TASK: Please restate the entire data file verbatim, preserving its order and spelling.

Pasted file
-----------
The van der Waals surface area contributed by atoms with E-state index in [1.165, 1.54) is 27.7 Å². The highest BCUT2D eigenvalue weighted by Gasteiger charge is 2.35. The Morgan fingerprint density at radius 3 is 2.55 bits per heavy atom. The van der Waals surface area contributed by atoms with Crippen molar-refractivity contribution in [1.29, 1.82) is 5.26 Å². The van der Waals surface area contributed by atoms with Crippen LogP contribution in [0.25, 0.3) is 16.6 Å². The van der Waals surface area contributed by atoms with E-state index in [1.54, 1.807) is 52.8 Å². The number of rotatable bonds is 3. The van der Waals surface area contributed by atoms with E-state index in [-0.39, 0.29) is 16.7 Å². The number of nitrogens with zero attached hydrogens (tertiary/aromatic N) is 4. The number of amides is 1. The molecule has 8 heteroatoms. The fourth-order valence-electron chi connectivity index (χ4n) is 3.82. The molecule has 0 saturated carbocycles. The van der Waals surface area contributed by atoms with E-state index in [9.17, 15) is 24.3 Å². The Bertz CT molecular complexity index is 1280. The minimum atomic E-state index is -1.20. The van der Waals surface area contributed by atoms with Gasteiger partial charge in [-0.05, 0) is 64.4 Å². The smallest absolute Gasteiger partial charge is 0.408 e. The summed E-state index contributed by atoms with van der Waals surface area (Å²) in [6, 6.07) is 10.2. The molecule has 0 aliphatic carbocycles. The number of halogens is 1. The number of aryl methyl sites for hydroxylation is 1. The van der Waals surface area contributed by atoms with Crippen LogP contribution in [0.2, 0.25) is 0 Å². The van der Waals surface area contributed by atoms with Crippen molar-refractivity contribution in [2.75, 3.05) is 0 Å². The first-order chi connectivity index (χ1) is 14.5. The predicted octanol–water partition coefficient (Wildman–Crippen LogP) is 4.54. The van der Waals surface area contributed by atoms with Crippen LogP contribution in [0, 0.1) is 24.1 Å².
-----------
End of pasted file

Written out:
The van der Waals surface area contributed by atoms with E-state index in [1.165, 1.54) is 27.7 Å². The highest BCUT2D eigenvalue weighted by Gasteiger charge is 2.35. The Morgan fingerprint density at radius 3 is 2.55 bits per heavy atom. The van der Waals surface area contributed by atoms with Crippen molar-refractivity contribution in [1.29, 1.82) is 5.26 Å². The van der Waals surface area contributed by atoms with Crippen LogP contribution in [0.25, 0.3) is 16.6 Å². The van der Waals surface area contributed by atoms with E-state index in [1.54, 1.807) is 52.8 Å². The number of rotatable bonds is 3. The van der Waals surface area contributed by atoms with E-state index in [-0.39, 0.29) is 16.7 Å². The number of nitrogens with zero attached hydrogens (tertiary/aromatic N) is 4. The number of amides is 1. The molecule has 8 heteroatoms. The fourth-order valence-electron chi connectivity index (χ4n) is 3.82. The molecule has 0 saturated carbocycles. The van der Waals surface area contributed by atoms with E-state index in [9.17, 15) is 24.3 Å². The Bertz CT molecular complexity index is 1280. The minimum atomic E-state index is -1.20. The van der Waals surface area contributed by atoms with Gasteiger partial charge in [-0.05, 0) is 64.4 Å². The smallest absolute Gasteiger partial charge is 0.408 e. The summed E-state index contributed by atoms with van der Waals surface area (Å²) in [6, 6.07) is 10.2. The molecule has 0 aliphatic carbocycles. The number of halogens is 1. The number of aryl methyl sites for hydroxylation is 1. The van der Waals surface area contributed by atoms with Crippen LogP contribution in [0.2, 0.25) is 0 Å². The van der Waals surface area contributed by atoms with Crippen molar-refractivity contribution in [2.75, 3.05) is 0 Å². The first-order chi connectivity index (χ1) is 14.5. The predicted octanol–water partition coefficient (Wildman–Crippen LogP) is 4.54. The van der Waals surface area contributed by atoms with Crippen LogP contribution in [0, 0.1) is 24.1 Å².